Some people refer to this time of year as football season. I think a more appropriate name would be yell-at-the-TV season. I watch Chad pace and fret and jump up and sink down and clap and do a little jig in the living room quite often this time of year. I joke that as a Cowboys fan he spends most Sunday nights crying into his pillow. The truth is that it’s easy for Chad and other die hard fans to sit on their couches and see everything that a football player should have done. It’s easy for them to scoff at the way a player couldn’t hang onto the ball or to hold court in their plaid pajama pants about the way a quarterback just couldn’t deliver on that Hail Mary that might’ve turned everything around. How many football fans have sat around eating pizza and drinking Dr. Pepper, hollering advice to the elite athletes of the world? This time of year, armchair quarterbacking seems to be one of America’s favorite pastimes.
Moses knew a little bit about dealing with people who thought they knew better. You might say that he was called to handle the original armchair quarterbacks. Over and over again, even after God had demonstrated His power in so many undeniable ways, the Israelites would turn to Moses and ask him why in the world he ever brought them out of Egypt. They grumbled and complained and blamed Moses and Aaron every time things got more difficult. They told him that he would be the death of them and that he should have just left well enough alone and let them enjoy their life of slavery in Egypt. Sure, they were horribly abused and mistreated and killed there, but at least they had decent food to eat.
But, Moses, who is described in the Bible as the most humble person on the earth, answered their complaints in an interesting way. Knowing that he and Aaron had no power of their own and that God was firmly in control of the Israelites and their situation, Moses responded, Who are we that you should complain against us? Your grumbling is not against us, but against the Lord. Moses and Aaron were simply servants of God. They were doing His work and operating according to His bidding. The reality was that the Israelites didn’t like what the Lord was doing with them, and Moses made it clear that their complaints were actually about Him and not Moses or his brother.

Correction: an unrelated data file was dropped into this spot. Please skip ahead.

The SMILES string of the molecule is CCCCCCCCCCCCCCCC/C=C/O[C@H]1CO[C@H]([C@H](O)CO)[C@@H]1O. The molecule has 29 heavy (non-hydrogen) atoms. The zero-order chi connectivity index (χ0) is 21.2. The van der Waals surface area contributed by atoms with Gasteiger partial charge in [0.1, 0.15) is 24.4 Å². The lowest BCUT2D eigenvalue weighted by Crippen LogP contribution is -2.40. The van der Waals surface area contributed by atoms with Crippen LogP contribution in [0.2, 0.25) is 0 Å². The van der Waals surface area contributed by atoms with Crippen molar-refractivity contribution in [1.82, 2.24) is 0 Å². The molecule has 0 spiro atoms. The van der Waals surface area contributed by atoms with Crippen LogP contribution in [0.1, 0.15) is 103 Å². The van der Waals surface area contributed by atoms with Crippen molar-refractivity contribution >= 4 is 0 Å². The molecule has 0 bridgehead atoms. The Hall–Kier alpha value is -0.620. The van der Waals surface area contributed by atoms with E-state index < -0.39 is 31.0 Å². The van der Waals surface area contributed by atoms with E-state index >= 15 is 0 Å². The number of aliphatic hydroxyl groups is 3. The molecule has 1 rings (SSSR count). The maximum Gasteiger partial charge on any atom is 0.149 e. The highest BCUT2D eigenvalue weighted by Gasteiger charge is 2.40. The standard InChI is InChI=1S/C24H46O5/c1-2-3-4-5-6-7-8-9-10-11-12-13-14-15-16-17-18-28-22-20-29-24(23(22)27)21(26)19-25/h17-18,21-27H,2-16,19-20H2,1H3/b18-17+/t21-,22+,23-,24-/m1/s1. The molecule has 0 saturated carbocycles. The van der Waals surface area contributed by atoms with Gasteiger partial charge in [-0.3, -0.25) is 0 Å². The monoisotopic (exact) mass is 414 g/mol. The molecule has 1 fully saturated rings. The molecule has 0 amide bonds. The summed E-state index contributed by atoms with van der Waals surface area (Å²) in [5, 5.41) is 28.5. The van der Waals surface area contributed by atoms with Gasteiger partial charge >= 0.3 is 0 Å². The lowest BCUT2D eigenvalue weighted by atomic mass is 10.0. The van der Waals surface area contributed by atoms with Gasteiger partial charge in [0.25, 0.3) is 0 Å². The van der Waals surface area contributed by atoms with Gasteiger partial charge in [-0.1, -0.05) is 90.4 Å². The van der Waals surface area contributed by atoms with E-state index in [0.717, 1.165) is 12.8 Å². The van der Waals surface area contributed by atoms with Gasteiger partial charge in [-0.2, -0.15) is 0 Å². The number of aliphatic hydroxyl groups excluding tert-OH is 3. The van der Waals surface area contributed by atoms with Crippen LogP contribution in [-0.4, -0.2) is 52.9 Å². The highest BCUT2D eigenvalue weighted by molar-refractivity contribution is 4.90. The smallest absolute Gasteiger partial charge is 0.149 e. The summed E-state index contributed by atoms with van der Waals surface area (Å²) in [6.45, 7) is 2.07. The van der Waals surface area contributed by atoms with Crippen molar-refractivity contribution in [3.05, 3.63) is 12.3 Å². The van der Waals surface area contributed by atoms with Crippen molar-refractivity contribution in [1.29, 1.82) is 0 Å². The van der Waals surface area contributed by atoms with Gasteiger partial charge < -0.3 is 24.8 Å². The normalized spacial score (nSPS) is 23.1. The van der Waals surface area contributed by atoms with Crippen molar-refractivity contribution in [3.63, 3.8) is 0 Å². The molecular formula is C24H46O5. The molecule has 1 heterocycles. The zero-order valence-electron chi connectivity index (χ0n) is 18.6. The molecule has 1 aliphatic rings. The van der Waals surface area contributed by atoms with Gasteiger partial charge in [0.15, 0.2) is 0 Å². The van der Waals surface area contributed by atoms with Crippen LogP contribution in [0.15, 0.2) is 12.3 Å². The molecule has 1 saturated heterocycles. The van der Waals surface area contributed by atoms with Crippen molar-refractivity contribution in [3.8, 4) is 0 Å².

It reminds me of a story a pastor friend told us years ago. He was fairly new to his congregation, and the Lord was working. The people were growing in Christ, and a new enthusiasm was filling the church, a spirit of unity and excitement. One dear little lady had spent her life serving in the church, but she had grown old and bent and much of life had lost its luster. Unfortunately, while she seemed to like the pastor, she was soon noticeably absent on Sundays. One day he stopped in to visit with this lady, and she revealed that she was not going to come to church any more because since the pastor had arrived, the service length was causing her to be ten minutes late to lunch. She registered her complaint without much grace or care for the young pastor who had come by to check on her, and he left feeling discouraged. God was doing all of these great things in the church, yet all this church member could think about was her lunch. In truth, her complaint wasn’t really about the pastor.
We are all inclined to be just as stiff-necked as a bunch of wandering Israelites. We say we want God to work, but then when He begins working in ways that we don’t expect, we are likely to begin grumbling against our pastors. Even when there is clear evidence among us that God is showing His power, we tend to be annoyed by the way our pastors and leaders do this or that. We get together in little groups and we whisper about what we think they should be doing differently. Could it be that when we think we are complaining about our own leaders, we are actually grumbling against the Lord?
Make no mistake: if a pastor or leader is leading in a way that isn’t biblical, if they are teaching things that are contrary to God’s word, then we must hold each other accountable. As a church, we are called to spur each other on toward holiness, and we are committed to making sure that we are all living and operating according to His word. But first, stop. And think long and hard. And pray for wisdom. Consider whether you have legitimate, biblically-based concerns about your pastor. Pray about it much more than you talk about it. See if God doesn’t reveal to you that your real complaint isn’t about your pastor at all, but about God and how He is working. Wait and find out whether you are trying to be God’s armchair quarterback.
We’ve all done it. And we’ll all do it again. God doesn’t need our help or our suggestions in running the universe. Our pastors need encouragement and a willingness among the church to go wherever the Lord leads. Church leaders need fewer complainers and more workers. They need less grumbling and more praying. Save the armchair quarterbacking for that game that you had to DVR because the pastor’s sermon went a little long. And, by all means, thank the Lord for that late lunch and for pastors and leaders who fear God more than men. They are the means through which God will change the world.